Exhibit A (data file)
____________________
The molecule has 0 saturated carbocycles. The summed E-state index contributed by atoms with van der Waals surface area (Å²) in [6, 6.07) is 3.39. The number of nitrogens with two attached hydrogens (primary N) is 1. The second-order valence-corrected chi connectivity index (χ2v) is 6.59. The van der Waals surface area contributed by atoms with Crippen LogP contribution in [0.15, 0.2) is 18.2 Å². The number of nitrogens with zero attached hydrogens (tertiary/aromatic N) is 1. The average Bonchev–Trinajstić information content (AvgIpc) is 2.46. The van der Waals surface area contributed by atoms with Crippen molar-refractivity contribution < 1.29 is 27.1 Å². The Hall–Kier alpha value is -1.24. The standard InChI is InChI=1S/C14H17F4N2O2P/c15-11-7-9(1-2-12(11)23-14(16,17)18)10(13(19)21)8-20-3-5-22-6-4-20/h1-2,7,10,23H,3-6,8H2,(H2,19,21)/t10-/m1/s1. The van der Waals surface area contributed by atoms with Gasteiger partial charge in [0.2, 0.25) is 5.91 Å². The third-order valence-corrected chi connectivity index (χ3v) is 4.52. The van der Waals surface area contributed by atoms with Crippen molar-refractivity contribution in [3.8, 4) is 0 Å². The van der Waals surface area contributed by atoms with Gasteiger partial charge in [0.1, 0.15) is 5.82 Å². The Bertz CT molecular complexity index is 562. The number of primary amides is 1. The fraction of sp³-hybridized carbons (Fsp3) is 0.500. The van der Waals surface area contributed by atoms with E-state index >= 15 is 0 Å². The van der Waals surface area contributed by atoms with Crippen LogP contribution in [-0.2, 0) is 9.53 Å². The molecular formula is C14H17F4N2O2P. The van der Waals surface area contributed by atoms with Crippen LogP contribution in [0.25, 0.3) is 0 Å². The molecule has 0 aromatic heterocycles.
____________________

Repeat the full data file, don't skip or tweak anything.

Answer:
The molecule has 0 saturated carbocycles. The summed E-state index contributed by atoms with van der Waals surface area (Å²) in [6, 6.07) is 3.39. The number of nitrogens with two attached hydrogens (primary N) is 1. The second-order valence-corrected chi connectivity index (χ2v) is 6.59. The van der Waals surface area contributed by atoms with Crippen LogP contribution in [0.15, 0.2) is 18.2 Å². The number of nitrogens with zero attached hydrogens (tertiary/aromatic N) is 1. The average Bonchev–Trinajstić information content (AvgIpc) is 2.46. The van der Waals surface area contributed by atoms with Crippen molar-refractivity contribution < 1.29 is 27.1 Å². The Hall–Kier alpha value is -1.24. The standard InChI is InChI=1S/C14H17F4N2O2P/c15-11-7-9(1-2-12(11)23-14(16,17)18)10(13(19)21)8-20-3-5-22-6-4-20/h1-2,7,10,23H,3-6,8H2,(H2,19,21)/t10-/m1/s1. The van der Waals surface area contributed by atoms with Gasteiger partial charge in [0.2, 0.25) is 5.91 Å². The third-order valence-corrected chi connectivity index (χ3v) is 4.52. The van der Waals surface area contributed by atoms with Crippen molar-refractivity contribution in [3.8, 4) is 0 Å². The van der Waals surface area contributed by atoms with Gasteiger partial charge in [0.1, 0.15) is 5.82 Å². The Bertz CT molecular complexity index is 562. The number of primary amides is 1. The fraction of sp³-hybridized carbons (Fsp3) is 0.500. The van der Waals surface area contributed by atoms with E-state index >= 15 is 0 Å². The van der Waals surface area contributed by atoms with Crippen LogP contribution in [-0.2, 0) is 9.53 Å². The molecular formula is C14H17F4N2O2P. The van der Waals surface area contributed by atoms with Crippen LogP contribution in [0.25, 0.3) is 0 Å². The molecule has 0 aromatic heterocycles.